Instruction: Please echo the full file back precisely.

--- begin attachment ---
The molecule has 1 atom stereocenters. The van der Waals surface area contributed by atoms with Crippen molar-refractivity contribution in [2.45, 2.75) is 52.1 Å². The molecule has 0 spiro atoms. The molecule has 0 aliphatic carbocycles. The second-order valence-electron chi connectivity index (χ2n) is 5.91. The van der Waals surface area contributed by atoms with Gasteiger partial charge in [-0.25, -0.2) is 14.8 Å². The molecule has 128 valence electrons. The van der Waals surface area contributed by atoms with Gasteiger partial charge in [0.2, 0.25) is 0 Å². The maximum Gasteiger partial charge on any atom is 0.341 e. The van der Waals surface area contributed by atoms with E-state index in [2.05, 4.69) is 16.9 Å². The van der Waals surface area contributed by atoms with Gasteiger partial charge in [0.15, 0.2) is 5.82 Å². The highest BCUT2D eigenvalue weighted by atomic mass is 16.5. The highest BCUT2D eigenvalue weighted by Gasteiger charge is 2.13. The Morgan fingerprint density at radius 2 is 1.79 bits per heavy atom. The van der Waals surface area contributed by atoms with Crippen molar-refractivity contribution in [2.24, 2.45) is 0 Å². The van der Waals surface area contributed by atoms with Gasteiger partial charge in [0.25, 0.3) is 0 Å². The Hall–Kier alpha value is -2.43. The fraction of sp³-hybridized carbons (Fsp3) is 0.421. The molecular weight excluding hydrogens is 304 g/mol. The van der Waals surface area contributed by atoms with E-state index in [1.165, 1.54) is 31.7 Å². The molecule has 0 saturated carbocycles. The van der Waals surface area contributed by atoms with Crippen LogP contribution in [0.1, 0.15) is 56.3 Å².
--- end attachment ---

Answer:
The molecule has 1 atom stereocenters. The van der Waals surface area contributed by atoms with Crippen molar-refractivity contribution in [2.45, 2.75) is 52.1 Å². The molecule has 0 spiro atoms. The molecule has 0 aliphatic carbocycles. The second-order valence-electron chi connectivity index (χ2n) is 5.91. The van der Waals surface area contributed by atoms with Gasteiger partial charge in [-0.25, -0.2) is 14.8 Å². The molecule has 128 valence electrons. The van der Waals surface area contributed by atoms with Gasteiger partial charge in [0.2, 0.25) is 0 Å². The maximum Gasteiger partial charge on any atom is 0.341 e. The van der Waals surface area contributed by atoms with E-state index in [2.05, 4.69) is 16.9 Å². The van der Waals surface area contributed by atoms with Gasteiger partial charge in [0.15, 0.2) is 5.82 Å². The highest BCUT2D eigenvalue weighted by atomic mass is 16.5. The highest BCUT2D eigenvalue weighted by Gasteiger charge is 2.13. The Morgan fingerprint density at radius 2 is 1.79 bits per heavy atom. The van der Waals surface area contributed by atoms with Crippen molar-refractivity contribution in [2.24, 2.45) is 0 Å². The van der Waals surface area contributed by atoms with Gasteiger partial charge in [0.25, 0.3) is 0 Å². The Hall–Kier alpha value is -2.43. The fraction of sp³-hybridized carbons (Fsp3) is 0.421. The molecular weight excluding hydrogens is 304 g/mol. The van der Waals surface area contributed by atoms with E-state index in [1.165, 1.54) is 31.7 Å². The molecule has 0 saturated carbocycles. The van der Waals surface area contributed by atoms with Crippen LogP contribution in [0.1, 0.15) is 56.3 Å².